I thought I’d write up some thoughts on underlying principles of the Internet — starting with Net Neutrality.
Net Neutrality — Its core is that 1. all bits/packets on the Internet have equal priority; and 2. all endpoints on the Internet are interconnected and traffic is accepted and delivered without prejudice to and from each and all of these endpoints.
The network operators (as data carriers) find better and better ways to carry traffic faster and cheaper (and perhaps more profitably overall), but to date it has been Internet pioneers, entrepreneurs, commerce, media, news and online services who have created new uses of this Internet platform, not the traffic carriers themselves.
The opponents of net neutrality want to eliminate the neutrality principles.
They tell us this is so the carriers can innovate and develop new services, and better manage their own networks. I’d say there’s some value in the management issue, but since the 1990s, carriers have been developing new capabilities, higher speeds, and the ability to handle more traffic even with net neutrality in place. What the elimination of net neutrality would allow them to do is charge based on type or origin of traffic — in other words, the carriers would presumably charge more for traffic that’s more valuable to the user, participating more directly in the profitability of every new service innovated by any entrepreneur. And also “calling the shots” on which services may have to pay the carriers more to prioritize, or even handle their type of traffic in the first place.
How do I know this? From conversations and news reports in the mid-1990s.
Net Neutrality has, so far, prohibited this kind of behavior and left the networks as essentially common carriers carrying all data without discrimination.
Legislation and the Internet — Legislation passed in the US, or China, or Iran or Brazil has localized effect for the most part. But legislation in the US, in the case of neutrality at least, will affect vast amounts of global Internet traffic, and the elimination of Net Neutrality in US law, followed by its elimination in practice by network managers, will have global effects.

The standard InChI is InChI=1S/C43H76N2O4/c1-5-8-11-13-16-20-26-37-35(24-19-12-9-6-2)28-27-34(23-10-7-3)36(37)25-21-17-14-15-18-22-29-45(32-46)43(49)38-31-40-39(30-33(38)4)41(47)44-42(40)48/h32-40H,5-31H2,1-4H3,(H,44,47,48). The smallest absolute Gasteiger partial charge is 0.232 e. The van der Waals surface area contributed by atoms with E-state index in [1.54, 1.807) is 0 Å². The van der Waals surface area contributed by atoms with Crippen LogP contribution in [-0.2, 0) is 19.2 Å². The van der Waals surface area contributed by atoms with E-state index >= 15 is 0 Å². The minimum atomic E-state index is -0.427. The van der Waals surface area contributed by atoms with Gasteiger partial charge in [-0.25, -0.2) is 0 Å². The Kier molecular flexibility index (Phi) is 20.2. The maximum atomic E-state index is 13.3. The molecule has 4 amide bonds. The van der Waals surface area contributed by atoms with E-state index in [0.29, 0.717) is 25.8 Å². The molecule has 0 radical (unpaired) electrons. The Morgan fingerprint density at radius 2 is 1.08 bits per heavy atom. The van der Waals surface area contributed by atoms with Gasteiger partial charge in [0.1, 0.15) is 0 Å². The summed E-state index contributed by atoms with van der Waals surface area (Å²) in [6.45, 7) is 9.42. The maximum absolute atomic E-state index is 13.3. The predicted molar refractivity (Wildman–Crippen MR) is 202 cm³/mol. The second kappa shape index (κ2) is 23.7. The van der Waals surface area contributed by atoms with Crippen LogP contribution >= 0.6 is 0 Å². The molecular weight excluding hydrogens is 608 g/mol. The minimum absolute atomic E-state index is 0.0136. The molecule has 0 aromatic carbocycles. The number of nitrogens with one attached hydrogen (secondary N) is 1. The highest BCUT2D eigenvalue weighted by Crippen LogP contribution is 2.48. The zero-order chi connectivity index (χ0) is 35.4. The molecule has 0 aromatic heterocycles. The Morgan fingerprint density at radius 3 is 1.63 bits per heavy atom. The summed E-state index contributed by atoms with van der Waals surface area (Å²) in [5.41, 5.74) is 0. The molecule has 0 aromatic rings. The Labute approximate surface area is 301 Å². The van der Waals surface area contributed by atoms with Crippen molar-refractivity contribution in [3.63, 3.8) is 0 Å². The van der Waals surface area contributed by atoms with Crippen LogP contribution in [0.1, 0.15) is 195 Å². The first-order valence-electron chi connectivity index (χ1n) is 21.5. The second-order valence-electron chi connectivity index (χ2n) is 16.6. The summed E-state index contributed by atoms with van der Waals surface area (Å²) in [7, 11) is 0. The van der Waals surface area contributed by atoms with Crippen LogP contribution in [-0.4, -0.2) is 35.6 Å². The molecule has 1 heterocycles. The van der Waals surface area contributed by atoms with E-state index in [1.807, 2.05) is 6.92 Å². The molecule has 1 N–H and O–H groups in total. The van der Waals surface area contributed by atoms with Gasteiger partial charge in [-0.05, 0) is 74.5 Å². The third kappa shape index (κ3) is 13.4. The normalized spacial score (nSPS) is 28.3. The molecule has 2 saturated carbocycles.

Political Questions — This is not a “political” question. It is an economic question. Carriers would like to benefit more from the data they carry — currently they carry all traffic uniformly regardless of its content or economic value. Every bit costs the same as the next bit to carry, though some services use more bits. But financial data doesn’t cost any more to carry bit-for-bit than a Disney movie. Although Dems and GOP in Congress are coming down on pro- and con- sides of Net Neutrality, in real life it affects all of us equally. Seeing that Dems are more pro-neutrality, they are attempting to save neutrality which will benefit Republicans every bit as much. The political arguments are really based on taking sides for or against the large network operators, and for or against live citizens.
Why it’s Important — Neutrality permits netizens to build platforms (software, hardware) without regard for whether their traffic will be speeded, blocked or slowed by communication providers. That’s just it in a nutshell. It has been an essential part of net life for many years.
It also permits “anyone” to connect to the net. There are no special fees based on type of business or type of content. Instead they’re based on volume or speed. Fairly and equally. Some content may be blocked legally, but this is rather narrow in scope, and is determined in law, not by network carriers.
As a fundamental principle of the Internet, Net Neutrality is essential to openness and innovation.